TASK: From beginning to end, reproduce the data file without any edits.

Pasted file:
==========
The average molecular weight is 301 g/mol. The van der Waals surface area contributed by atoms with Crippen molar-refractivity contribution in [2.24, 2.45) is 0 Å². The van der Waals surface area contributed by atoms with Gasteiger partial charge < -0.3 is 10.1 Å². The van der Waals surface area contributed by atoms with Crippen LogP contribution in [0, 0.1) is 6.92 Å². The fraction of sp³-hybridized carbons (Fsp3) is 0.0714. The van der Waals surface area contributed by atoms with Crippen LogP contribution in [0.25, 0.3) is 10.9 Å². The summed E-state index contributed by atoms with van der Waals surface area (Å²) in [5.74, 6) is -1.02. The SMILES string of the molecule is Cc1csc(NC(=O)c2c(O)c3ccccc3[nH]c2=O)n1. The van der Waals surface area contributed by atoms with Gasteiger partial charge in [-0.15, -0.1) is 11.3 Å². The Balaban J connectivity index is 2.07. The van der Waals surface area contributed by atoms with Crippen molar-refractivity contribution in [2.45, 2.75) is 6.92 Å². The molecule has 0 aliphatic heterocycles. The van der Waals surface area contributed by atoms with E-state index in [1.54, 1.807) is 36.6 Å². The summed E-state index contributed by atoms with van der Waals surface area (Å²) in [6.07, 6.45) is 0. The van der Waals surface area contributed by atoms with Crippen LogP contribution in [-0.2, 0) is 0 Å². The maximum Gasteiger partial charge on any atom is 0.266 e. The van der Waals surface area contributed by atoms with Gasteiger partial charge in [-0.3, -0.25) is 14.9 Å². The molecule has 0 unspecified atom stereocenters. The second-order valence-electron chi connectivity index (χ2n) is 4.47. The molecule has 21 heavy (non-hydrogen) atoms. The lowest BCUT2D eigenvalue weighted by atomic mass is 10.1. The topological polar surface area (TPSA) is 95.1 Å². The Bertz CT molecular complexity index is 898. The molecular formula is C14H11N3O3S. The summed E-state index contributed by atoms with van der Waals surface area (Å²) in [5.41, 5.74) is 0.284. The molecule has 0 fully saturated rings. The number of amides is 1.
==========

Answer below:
The average molecular weight is 301 g/mol. The van der Waals surface area contributed by atoms with Crippen molar-refractivity contribution in [2.24, 2.45) is 0 Å². The van der Waals surface area contributed by atoms with Gasteiger partial charge < -0.3 is 10.1 Å². The van der Waals surface area contributed by atoms with Crippen LogP contribution in [0, 0.1) is 6.92 Å². The fraction of sp³-hybridized carbons (Fsp3) is 0.0714. The van der Waals surface area contributed by atoms with Crippen LogP contribution in [0.25, 0.3) is 10.9 Å². The summed E-state index contributed by atoms with van der Waals surface area (Å²) in [5.74, 6) is -1.02. The SMILES string of the molecule is Cc1csc(NC(=O)c2c(O)c3ccccc3[nH]c2=O)n1. The van der Waals surface area contributed by atoms with Gasteiger partial charge in [-0.15, -0.1) is 11.3 Å². The Balaban J connectivity index is 2.07. The van der Waals surface area contributed by atoms with Crippen molar-refractivity contribution in [2.45, 2.75) is 6.92 Å². The molecule has 0 aliphatic heterocycles. The van der Waals surface area contributed by atoms with E-state index in [1.54, 1.807) is 36.6 Å². The summed E-state index contributed by atoms with van der Waals surface area (Å²) in [6.07, 6.45) is 0. The van der Waals surface area contributed by atoms with Crippen LogP contribution in [-0.2, 0) is 0 Å². The maximum Gasteiger partial charge on any atom is 0.266 e. The van der Waals surface area contributed by atoms with Gasteiger partial charge in [-0.3, -0.25) is 14.9 Å². The molecule has 0 unspecified atom stereocenters. The second-order valence-electron chi connectivity index (χ2n) is 4.47. The molecule has 21 heavy (non-hydrogen) atoms. The lowest BCUT2D eigenvalue weighted by atomic mass is 10.1. The topological polar surface area (TPSA) is 95.1 Å². The Bertz CT molecular complexity index is 898. The molecular formula is C14H11N3O3S. The summed E-state index contributed by atoms with van der Waals surface area (Å²) in [5.41, 5.74) is 0.284. The molecule has 0 fully saturated rings. The number of amides is 1.